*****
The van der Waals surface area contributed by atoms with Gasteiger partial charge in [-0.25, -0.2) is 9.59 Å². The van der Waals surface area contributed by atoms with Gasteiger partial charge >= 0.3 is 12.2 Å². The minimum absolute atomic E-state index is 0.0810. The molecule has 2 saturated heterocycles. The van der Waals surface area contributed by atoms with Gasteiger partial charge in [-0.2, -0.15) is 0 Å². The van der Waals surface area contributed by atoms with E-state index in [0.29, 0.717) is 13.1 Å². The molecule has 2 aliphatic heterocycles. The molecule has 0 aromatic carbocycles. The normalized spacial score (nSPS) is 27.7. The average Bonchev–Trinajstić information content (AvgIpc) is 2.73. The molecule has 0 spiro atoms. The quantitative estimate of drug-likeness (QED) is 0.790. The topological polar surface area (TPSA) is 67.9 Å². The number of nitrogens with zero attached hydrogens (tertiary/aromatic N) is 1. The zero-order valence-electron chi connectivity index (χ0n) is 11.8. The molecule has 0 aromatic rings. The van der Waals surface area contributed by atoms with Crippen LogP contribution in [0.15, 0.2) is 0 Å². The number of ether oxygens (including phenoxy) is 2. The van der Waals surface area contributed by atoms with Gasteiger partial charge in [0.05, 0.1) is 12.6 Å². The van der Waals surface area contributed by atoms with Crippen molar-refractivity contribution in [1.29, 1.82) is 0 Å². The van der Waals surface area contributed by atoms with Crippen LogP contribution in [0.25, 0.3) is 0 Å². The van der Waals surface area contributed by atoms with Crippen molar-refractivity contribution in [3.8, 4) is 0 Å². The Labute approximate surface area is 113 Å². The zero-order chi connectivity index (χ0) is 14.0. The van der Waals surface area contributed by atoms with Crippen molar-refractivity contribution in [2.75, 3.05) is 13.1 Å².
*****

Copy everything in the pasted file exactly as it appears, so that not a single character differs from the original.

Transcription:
The van der Waals surface area contributed by atoms with Gasteiger partial charge in [-0.25, -0.2) is 9.59 Å². The van der Waals surface area contributed by atoms with Gasteiger partial charge >= 0.3 is 12.2 Å². The minimum absolute atomic E-state index is 0.0810. The molecule has 2 saturated heterocycles. The van der Waals surface area contributed by atoms with Gasteiger partial charge in [-0.2, -0.15) is 0 Å². The van der Waals surface area contributed by atoms with E-state index in [0.29, 0.717) is 13.1 Å². The molecule has 2 aliphatic heterocycles. The molecule has 0 aromatic carbocycles. The normalized spacial score (nSPS) is 27.7. The average Bonchev–Trinajstić information content (AvgIpc) is 2.73. The molecule has 0 spiro atoms. The quantitative estimate of drug-likeness (QED) is 0.790. The topological polar surface area (TPSA) is 67.9 Å². The number of nitrogens with zero attached hydrogens (tertiary/aromatic N) is 1. The zero-order valence-electron chi connectivity index (χ0n) is 11.8. The molecule has 0 aromatic rings. The van der Waals surface area contributed by atoms with Crippen LogP contribution in [0.15, 0.2) is 0 Å². The number of ether oxygens (including phenoxy) is 2. The van der Waals surface area contributed by atoms with Gasteiger partial charge in [0.05, 0.1) is 12.6 Å². The van der Waals surface area contributed by atoms with Crippen molar-refractivity contribution in [1.29, 1.82) is 0 Å². The van der Waals surface area contributed by atoms with Crippen LogP contribution in [0.25, 0.3) is 0 Å². The van der Waals surface area contributed by atoms with Crippen molar-refractivity contribution in [3.8, 4) is 0 Å². The Labute approximate surface area is 113 Å². The zero-order chi connectivity index (χ0) is 14.0. The van der Waals surface area contributed by atoms with Crippen molar-refractivity contribution in [2.75, 3.05) is 13.1 Å².